Let's talk about neck knives

Most neck knives are perfect in size for horizontal belt carry. Smart knifemakers should make the sheath usable both ways.
Or even include a removable clip.
I do. I have offered these options for quite some time. My knives also have the ability to be sewn into article so clothing. Great sewn in to the side of a boot. Or a heavy jacket. I also have the hard clip for invert carry. Not to be confused with the flimsy clips made of Kydex. Kydex an awesome sheath material, just to flimsy to make a good clip. (my opinion)

Lynn Griffith-Tactical Knifemaker
Winner of "Best Tactical Knife" at 1999 PKA show
My website
See my award winning "Spec Ops Tanto" in Gallery 3 of my website
Discounts to Police and Active Duty Military

Lots of good posts here.

I own several neck knives from a few makers:
Fred Perrin, Ray Kirk, and Rob Simonich to name the best of them.

First and foremost is the fact that I like each of the knives themselves. Each is fully functional and well designed.

Secondly, I like and respect each of the makers, making the knives more "special" to me.

Each of the neck knives I own would work as well for pocket carry or belt carry as around the neck, making them very versatile.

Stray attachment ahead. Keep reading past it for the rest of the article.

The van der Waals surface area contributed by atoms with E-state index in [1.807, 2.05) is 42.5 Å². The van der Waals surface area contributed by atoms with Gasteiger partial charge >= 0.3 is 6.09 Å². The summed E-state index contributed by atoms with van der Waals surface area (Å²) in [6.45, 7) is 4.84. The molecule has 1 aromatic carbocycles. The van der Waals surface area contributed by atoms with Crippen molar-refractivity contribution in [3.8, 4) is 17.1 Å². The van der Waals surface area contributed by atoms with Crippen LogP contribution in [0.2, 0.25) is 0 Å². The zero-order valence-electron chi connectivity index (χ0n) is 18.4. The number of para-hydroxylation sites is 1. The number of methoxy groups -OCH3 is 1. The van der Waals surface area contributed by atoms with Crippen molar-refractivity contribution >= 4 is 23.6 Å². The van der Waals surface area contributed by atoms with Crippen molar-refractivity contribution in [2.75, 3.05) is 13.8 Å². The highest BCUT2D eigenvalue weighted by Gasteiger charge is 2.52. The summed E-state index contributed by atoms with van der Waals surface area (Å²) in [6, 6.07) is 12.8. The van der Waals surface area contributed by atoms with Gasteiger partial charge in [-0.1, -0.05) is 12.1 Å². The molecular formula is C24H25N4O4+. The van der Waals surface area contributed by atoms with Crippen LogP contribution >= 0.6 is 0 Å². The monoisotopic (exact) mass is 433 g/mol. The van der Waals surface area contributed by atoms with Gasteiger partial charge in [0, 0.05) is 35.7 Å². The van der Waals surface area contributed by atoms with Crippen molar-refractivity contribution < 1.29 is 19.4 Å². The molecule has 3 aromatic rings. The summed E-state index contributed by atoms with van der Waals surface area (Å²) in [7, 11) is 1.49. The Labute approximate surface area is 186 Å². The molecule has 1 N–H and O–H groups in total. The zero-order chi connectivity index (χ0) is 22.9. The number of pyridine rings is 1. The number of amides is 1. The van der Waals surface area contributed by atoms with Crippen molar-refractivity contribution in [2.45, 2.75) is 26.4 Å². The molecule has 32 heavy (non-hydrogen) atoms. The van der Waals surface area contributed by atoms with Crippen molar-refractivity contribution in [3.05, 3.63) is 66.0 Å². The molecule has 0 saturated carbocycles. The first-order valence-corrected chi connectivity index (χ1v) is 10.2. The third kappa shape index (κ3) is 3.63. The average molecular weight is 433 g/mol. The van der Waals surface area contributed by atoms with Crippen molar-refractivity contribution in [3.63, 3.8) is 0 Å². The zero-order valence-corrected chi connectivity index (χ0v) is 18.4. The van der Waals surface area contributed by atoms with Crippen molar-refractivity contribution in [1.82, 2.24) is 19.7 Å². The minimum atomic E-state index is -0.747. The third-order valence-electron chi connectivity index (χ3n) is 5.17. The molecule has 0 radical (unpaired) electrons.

It is not a problem to wrap the cord or chain around a belt or belt loop and then carry the knife IWB or in the pocket.

Now, as for defense, I would agree that generally speaking the neck knife is not the fastest to deploy for that particular purpose. Unless of course you are in a t-shirt and can easily reach in and take the knife from above or below.

I do think the neck knife is very viable as a utility knife, and especially valuable as a backup or last ditch knife.

I work as an LEO and besides a firearm almost always have at least a pocket knife of some kind (fixed or folder) and a neck knife on my person. I don't think of my knives primarily as weapons. I have a firearm for that. I do rely much more often on my knives for regular use however.